Press release: Line managers key to improving wellbeing at work

Report calls for better support for line managers on employee mental wellbeing
  • Launched on Time to Talk Day to highlight importance of open conversations around mental health

  • Charity calls on businesses to introduce Mental Health First Aid training for line managers

The report, ‘Leading on mental wellbeing: transforming the role of line managers’, calls on all businesses to sign up to Mind’s Time to Change organisational pledge and to introduce Mental Health First Aid (MHFA) training for managers. MHFA training is valuable for developing mental health literacy, spotting the early warning signs of mental ill health and building confidence to signpost people to appropriate sources of support – and is particularly relevant when set against a rise in common conditions such as stress, anxiety and depression.

The report is being launched at a ‘Leading on Mental Wellbeing’ event today, hosted by Royal Mail, with speakers including Luciana Berger MP, Shadow Cabinet Minister for Mental Health. The launch coincides with Time to Talk Day, which aims to highlight the importance of having open and regular conversations around mental wellbeing.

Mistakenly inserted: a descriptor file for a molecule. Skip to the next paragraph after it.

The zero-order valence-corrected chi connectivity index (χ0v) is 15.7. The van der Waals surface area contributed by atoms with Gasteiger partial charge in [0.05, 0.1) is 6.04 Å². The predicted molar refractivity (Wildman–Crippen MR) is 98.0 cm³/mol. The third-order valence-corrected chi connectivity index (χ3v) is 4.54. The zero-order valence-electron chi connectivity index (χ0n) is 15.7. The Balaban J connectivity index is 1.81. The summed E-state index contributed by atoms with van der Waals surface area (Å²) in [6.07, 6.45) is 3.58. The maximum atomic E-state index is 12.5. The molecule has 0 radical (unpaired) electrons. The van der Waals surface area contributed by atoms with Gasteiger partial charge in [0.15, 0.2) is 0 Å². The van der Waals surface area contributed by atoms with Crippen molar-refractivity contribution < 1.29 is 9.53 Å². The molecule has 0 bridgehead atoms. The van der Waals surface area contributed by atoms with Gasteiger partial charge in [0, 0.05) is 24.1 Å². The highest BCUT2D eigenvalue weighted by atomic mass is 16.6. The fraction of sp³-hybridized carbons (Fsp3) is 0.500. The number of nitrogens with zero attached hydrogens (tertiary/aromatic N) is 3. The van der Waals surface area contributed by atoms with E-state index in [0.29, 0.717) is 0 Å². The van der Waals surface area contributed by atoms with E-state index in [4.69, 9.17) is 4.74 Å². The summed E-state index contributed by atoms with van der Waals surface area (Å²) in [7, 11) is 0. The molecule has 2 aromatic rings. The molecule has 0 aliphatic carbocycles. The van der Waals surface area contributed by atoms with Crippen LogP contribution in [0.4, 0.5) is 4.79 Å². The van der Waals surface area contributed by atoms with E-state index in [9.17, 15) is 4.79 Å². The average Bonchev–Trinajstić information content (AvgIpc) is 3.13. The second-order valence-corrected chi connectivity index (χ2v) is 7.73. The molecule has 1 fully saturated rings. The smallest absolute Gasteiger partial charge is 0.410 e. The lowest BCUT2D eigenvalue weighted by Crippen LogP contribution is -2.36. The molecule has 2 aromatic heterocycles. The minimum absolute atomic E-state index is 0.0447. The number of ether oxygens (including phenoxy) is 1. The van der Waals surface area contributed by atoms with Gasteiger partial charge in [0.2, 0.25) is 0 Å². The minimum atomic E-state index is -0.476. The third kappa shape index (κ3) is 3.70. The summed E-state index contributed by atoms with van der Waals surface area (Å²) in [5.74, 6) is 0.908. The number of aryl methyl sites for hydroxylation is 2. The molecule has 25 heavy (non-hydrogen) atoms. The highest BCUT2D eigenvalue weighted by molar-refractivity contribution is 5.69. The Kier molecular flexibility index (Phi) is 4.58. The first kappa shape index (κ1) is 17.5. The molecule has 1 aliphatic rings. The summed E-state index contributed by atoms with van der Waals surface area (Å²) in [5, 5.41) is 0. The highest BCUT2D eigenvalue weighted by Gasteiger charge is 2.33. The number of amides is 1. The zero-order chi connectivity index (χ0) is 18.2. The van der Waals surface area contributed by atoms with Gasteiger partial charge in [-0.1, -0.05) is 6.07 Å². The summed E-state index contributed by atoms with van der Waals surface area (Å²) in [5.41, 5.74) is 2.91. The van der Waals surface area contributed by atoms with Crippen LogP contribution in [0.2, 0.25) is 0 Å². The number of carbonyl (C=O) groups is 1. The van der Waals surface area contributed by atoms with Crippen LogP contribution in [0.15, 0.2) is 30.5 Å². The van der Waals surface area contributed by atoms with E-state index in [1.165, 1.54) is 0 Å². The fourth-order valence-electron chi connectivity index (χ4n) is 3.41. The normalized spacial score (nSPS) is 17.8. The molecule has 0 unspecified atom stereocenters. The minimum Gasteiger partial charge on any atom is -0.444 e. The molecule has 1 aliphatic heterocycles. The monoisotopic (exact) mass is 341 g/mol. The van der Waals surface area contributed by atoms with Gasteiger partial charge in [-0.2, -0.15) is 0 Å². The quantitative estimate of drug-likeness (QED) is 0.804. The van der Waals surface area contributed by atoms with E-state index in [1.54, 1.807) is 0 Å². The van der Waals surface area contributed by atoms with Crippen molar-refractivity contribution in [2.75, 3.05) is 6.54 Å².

The report shows a clear correlation between employee wellbeing and business performance, with improved engagement being estimated to be worth as much as £25 billion to the UK economy. Line managers are among those most severely affected by increasing workplace pressures, with the average manager working an extra 46 days each year and over half of managers concerned about the impact of long hours on their mental health.

Louise Aston, Business in the Community’s Wellbeing Director, said:

“We want to shift perceptions about the crucial role of line managers in improving employee mental wellbeing and business productivity. We’re encouraging employers to enable line managers to improve their own and others’ employee wellbeing for the benefit of their peers, their organisation and society. Offering Mental Health First Aid training is one way of enabling managers to spot early warning signs and signpost people to appropriate support. Our aim is to make talking about mental health business as usual.”

Paul Farmer, Chief Executive at Mind, said: